Ribbon eel

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Blue Ribbon Moray Eel
Ribbon eel.jpg
Male from North Sulawesi
Muraenidae - Rhinomuraena quaesita.jpg
Female from Borneo
Conservation status
Scientific classification
Kingdom: Animalia
Phylum: Chordata
Class: Actinopterygii
Order: Anguilliformes
Family: Muraenidae
Genus: Rhinomuraena
Garman, 1888
Species: R. quaesita
Binomial name
Rhinomuraena quaesita
Garman, 1888

Rhinomuraena amboinensis

The ribbon eel (Rhinomuraena quaesita) or Bernis eel, is a species of moray eel, the only member of the genus Rhinomuraena. What is now known as Rhinomuraena quaesita also includes the former Rhinomuraena amboinensis. R. quaesita was used for blue ribbon eels and R. amboinensis for black ribbon eels, but these are now recognized as the same species,. The ribbon eel is native to the Indo-Pacific ocean.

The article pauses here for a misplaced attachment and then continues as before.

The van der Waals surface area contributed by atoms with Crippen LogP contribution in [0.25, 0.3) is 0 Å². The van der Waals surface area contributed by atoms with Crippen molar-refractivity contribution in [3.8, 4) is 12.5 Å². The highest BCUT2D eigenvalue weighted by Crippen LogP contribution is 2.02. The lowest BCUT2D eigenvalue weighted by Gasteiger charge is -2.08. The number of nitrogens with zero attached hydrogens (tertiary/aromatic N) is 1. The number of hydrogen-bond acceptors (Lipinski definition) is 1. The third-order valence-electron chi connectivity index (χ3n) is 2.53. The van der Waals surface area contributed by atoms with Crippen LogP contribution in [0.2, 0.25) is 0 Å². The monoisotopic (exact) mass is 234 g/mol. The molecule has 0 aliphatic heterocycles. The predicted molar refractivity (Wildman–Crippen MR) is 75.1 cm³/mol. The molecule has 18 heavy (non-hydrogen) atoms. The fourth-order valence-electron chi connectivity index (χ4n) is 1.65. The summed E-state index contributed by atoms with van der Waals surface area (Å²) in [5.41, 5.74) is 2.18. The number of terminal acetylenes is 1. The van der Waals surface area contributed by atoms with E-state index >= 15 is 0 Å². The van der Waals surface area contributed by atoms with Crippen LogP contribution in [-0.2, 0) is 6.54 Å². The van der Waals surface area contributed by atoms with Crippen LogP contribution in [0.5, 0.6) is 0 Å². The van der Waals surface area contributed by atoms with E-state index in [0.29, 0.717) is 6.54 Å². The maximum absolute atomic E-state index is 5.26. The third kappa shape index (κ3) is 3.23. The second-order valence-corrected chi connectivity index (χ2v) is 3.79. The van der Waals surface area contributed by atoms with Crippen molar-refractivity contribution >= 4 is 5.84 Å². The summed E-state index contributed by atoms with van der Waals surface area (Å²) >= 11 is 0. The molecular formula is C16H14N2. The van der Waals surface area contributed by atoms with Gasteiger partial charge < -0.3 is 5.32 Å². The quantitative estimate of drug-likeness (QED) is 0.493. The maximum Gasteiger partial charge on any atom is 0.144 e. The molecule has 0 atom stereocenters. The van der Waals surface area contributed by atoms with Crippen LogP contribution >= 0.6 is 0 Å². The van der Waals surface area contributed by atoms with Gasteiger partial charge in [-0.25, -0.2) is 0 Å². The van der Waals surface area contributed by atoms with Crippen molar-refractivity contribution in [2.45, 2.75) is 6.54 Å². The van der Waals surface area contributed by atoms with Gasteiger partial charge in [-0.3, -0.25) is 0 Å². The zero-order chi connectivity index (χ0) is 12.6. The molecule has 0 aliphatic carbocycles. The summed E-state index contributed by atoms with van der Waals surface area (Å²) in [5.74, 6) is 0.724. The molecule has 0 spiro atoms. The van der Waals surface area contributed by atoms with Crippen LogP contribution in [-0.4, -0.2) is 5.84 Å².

The ribbon eel is an elegant creature bearing a resemblance to a mythical Chinese dragon with a long, thin body and high dorsal fins. The ribbon eel can easily be recognised by its expanded anterior nostrils. Juveniles and sub-adults are jet black with a yellow dorsal fin, while females are yellow with a black anal fin with white margins on the fins. The adult males are blue with a yellow dorsal fin.

The ribbon eel grows to an overall length of approximately 1 m (3.3 ft), and has a life span of up to thirty years or more. The ribbon eel is the only moray eel that is protandric.

In the aquarium[edit]

Because most ribbon eels do not live longer than a month in captivity, some feel that this species should never be purchased except for people with experience in keeping morays in captivity. Ribbon eels have been observed in many cases to stop eating after being captured, although there are reports of them surviving and eating in captivity for 2 years or more.[1]
With proper sized tanks, water flow, and depth of proper sand they can be kept for much longer in pairs. When keeping these it is critical that there is large amount of decor and large caves of rock or PVC piping to make them feel safe or else they will stress and die in the aforementioned manner. These morays can sometimes be able to be trained to eat inanimate foods by waving pieces of meat on snake feeding tongs. In some many cases fin-niping is a problem for obvious reasons.